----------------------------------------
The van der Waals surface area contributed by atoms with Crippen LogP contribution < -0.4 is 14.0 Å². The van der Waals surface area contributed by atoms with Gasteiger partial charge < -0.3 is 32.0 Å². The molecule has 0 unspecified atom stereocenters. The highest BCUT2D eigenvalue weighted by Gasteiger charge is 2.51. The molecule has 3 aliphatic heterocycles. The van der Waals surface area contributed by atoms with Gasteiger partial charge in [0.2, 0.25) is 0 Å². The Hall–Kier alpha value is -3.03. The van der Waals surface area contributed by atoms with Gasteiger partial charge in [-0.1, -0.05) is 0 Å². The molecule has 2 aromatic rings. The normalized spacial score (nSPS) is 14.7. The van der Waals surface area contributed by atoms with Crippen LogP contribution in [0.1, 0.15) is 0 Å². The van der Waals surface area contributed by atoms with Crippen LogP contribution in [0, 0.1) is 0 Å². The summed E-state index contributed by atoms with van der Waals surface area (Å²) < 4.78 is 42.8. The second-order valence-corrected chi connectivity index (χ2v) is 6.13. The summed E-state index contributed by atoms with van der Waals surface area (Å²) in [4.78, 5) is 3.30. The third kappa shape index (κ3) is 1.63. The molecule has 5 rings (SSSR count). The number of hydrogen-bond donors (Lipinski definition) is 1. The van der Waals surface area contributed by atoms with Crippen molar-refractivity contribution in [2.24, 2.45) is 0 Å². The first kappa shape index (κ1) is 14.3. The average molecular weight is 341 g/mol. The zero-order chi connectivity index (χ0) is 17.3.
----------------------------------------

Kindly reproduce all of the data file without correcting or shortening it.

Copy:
The van der Waals surface area contributed by atoms with Crippen LogP contribution < -0.4 is 14.0 Å². The van der Waals surface area contributed by atoms with Gasteiger partial charge < -0.3 is 32.0 Å². The molecule has 0 unspecified atom stereocenters. The highest BCUT2D eigenvalue weighted by Gasteiger charge is 2.51. The molecule has 3 aliphatic heterocycles. The van der Waals surface area contributed by atoms with Gasteiger partial charge in [0.2, 0.25) is 0 Å². The Hall–Kier alpha value is -3.03. The van der Waals surface area contributed by atoms with Gasteiger partial charge in [-0.1, -0.05) is 0 Å². The molecule has 2 aromatic rings. The normalized spacial score (nSPS) is 14.7. The van der Waals surface area contributed by atoms with Crippen LogP contribution in [0.1, 0.15) is 0 Å². The van der Waals surface area contributed by atoms with Crippen LogP contribution in [0, 0.1) is 0 Å². The summed E-state index contributed by atoms with van der Waals surface area (Å²) < 4.78 is 42.8. The second-order valence-corrected chi connectivity index (χ2v) is 6.13. The summed E-state index contributed by atoms with van der Waals surface area (Å²) in [4.78, 5) is 3.30. The third kappa shape index (κ3) is 1.63. The molecule has 5 rings (SSSR count). The number of hydrogen-bond donors (Lipinski definition) is 1. The van der Waals surface area contributed by atoms with Crippen molar-refractivity contribution in [2.24, 2.45) is 0 Å². The first kappa shape index (κ1) is 14.3. The average molecular weight is 341 g/mol. The zero-order chi connectivity index (χ0) is 17.3.